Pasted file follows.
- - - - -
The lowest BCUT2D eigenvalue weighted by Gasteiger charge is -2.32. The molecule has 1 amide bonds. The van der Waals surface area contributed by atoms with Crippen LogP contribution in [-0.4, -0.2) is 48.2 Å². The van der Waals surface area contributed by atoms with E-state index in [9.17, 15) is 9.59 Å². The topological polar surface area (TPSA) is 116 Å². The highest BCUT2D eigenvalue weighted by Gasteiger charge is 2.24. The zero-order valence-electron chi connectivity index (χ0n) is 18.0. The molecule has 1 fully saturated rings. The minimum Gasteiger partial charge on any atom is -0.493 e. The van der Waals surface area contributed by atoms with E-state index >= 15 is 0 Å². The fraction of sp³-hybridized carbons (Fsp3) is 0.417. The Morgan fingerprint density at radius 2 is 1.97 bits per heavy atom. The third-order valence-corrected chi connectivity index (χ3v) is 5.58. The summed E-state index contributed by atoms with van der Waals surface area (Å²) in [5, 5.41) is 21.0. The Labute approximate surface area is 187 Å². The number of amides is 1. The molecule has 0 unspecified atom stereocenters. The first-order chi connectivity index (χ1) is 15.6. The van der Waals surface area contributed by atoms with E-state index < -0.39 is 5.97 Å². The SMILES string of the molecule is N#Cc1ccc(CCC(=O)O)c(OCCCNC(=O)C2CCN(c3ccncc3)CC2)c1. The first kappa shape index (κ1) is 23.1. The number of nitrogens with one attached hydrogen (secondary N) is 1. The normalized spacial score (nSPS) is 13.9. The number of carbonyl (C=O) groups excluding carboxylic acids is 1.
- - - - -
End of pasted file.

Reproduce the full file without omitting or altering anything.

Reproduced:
The lowest BCUT2D eigenvalue weighted by Gasteiger charge is -2.32. The molecule has 1 amide bonds. The van der Waals surface area contributed by atoms with Crippen LogP contribution in [-0.4, -0.2) is 48.2 Å². The van der Waals surface area contributed by atoms with E-state index in [9.17, 15) is 9.59 Å². The topological polar surface area (TPSA) is 116 Å². The highest BCUT2D eigenvalue weighted by Gasteiger charge is 2.24. The zero-order valence-electron chi connectivity index (χ0n) is 18.0. The molecule has 1 fully saturated rings. The minimum Gasteiger partial charge on any atom is -0.493 e. The van der Waals surface area contributed by atoms with E-state index >= 15 is 0 Å². The fraction of sp³-hybridized carbons (Fsp3) is 0.417. The Morgan fingerprint density at radius 2 is 1.97 bits per heavy atom. The third-order valence-corrected chi connectivity index (χ3v) is 5.58. The summed E-state index contributed by atoms with van der Waals surface area (Å²) in [5, 5.41) is 21.0. The Labute approximate surface area is 187 Å². The number of amides is 1. The molecule has 0 unspecified atom stereocenters. The first-order chi connectivity index (χ1) is 15.6. The van der Waals surface area contributed by atoms with E-state index < -0.39 is 5.97 Å². The SMILES string of the molecule is N#Cc1ccc(CCC(=O)O)c(OCCCNC(=O)C2CCN(c3ccncc3)CC2)c1. The first kappa shape index (κ1) is 23.1. The number of nitrogens with one attached hydrogen (secondary N) is 1. The normalized spacial score (nSPS) is 13.9. The number of carbonyl (C=O) groups excluding carboxylic acids is 1.